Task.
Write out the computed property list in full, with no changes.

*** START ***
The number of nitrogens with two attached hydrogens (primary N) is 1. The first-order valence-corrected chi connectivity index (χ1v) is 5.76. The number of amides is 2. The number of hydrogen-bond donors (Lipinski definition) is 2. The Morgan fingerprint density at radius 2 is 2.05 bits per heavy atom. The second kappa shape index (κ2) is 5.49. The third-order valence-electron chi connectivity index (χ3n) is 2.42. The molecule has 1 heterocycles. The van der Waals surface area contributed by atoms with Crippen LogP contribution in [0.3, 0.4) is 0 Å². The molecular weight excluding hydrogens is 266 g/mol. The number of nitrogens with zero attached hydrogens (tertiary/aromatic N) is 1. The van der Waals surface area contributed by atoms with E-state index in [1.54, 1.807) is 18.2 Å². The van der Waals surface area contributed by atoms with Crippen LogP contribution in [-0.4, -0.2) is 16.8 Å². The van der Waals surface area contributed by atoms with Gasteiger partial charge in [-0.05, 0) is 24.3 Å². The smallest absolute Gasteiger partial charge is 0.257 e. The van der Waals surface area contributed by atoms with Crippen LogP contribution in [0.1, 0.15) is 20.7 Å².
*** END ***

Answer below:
The number of nitrogens with two attached hydrogens (primary N) is 1. The first-order valence-corrected chi connectivity index (χ1v) is 5.76. The number of amides is 2. The number of hydrogen-bond donors (Lipinski definition) is 2. The Morgan fingerprint density at radius 2 is 2.05 bits per heavy atom. The second kappa shape index (κ2) is 5.49. The third-order valence-electron chi connectivity index (χ3n) is 2.42. The molecule has 1 heterocycles. The van der Waals surface area contributed by atoms with Crippen LogP contribution in [0.3, 0.4) is 0 Å². The molecular weight excluding hydrogens is 266 g/mol. The number of nitrogens with zero attached hydrogens (tertiary/aromatic N) is 1. The van der Waals surface area contributed by atoms with E-state index in [1.54, 1.807) is 18.2 Å². The van der Waals surface area contributed by atoms with Crippen LogP contribution in [-0.4, -0.2) is 16.8 Å². The van der Waals surface area contributed by atoms with Gasteiger partial charge in [-0.05, 0) is 24.3 Å². The smallest absolute Gasteiger partial charge is 0.257 e. The van der Waals surface area contributed by atoms with Crippen LogP contribution in [0.1, 0.15) is 20.7 Å².